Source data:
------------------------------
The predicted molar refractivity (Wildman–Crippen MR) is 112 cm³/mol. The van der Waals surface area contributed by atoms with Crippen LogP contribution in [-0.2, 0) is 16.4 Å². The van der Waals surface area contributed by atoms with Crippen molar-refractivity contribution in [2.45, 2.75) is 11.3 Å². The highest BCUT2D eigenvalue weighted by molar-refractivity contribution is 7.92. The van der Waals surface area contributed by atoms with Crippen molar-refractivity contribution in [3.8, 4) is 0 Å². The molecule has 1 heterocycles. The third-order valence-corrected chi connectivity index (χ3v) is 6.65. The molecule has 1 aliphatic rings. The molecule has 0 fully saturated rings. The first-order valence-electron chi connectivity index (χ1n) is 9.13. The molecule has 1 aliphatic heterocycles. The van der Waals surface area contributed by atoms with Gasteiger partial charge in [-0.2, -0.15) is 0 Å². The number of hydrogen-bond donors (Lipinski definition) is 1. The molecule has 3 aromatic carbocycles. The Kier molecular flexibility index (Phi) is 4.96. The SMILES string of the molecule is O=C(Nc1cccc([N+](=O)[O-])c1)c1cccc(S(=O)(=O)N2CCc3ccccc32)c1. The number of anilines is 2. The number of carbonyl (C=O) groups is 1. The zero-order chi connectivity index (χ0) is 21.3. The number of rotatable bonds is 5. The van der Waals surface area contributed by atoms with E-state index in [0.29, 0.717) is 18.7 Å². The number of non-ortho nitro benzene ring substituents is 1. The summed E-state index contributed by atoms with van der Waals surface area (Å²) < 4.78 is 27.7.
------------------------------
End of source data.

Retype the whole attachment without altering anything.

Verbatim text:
The predicted molar refractivity (Wildman–Crippen MR) is 112 cm³/mol. The van der Waals surface area contributed by atoms with Crippen LogP contribution in [-0.2, 0) is 16.4 Å². The van der Waals surface area contributed by atoms with Crippen molar-refractivity contribution in [2.45, 2.75) is 11.3 Å². The highest BCUT2D eigenvalue weighted by molar-refractivity contribution is 7.92. The van der Waals surface area contributed by atoms with Crippen molar-refractivity contribution in [3.8, 4) is 0 Å². The molecule has 1 heterocycles. The third-order valence-corrected chi connectivity index (χ3v) is 6.65. The molecule has 1 aliphatic rings. The molecule has 0 fully saturated rings. The first-order valence-electron chi connectivity index (χ1n) is 9.13. The molecule has 1 aliphatic heterocycles. The van der Waals surface area contributed by atoms with Gasteiger partial charge in [-0.2, -0.15) is 0 Å². The number of hydrogen-bond donors (Lipinski definition) is 1. The molecule has 3 aromatic carbocycles. The Kier molecular flexibility index (Phi) is 4.96. The SMILES string of the molecule is O=C(Nc1cccc([N+](=O)[O-])c1)c1cccc(S(=O)(=O)N2CCc3ccccc32)c1. The number of anilines is 2. The number of carbonyl (C=O) groups is 1. The zero-order chi connectivity index (χ0) is 21.3. The number of rotatable bonds is 5. The van der Waals surface area contributed by atoms with E-state index in [0.29, 0.717) is 18.7 Å². The number of non-ortho nitro benzene ring substituents is 1. The summed E-state index contributed by atoms with van der Waals surface area (Å²) < 4.78 is 27.7.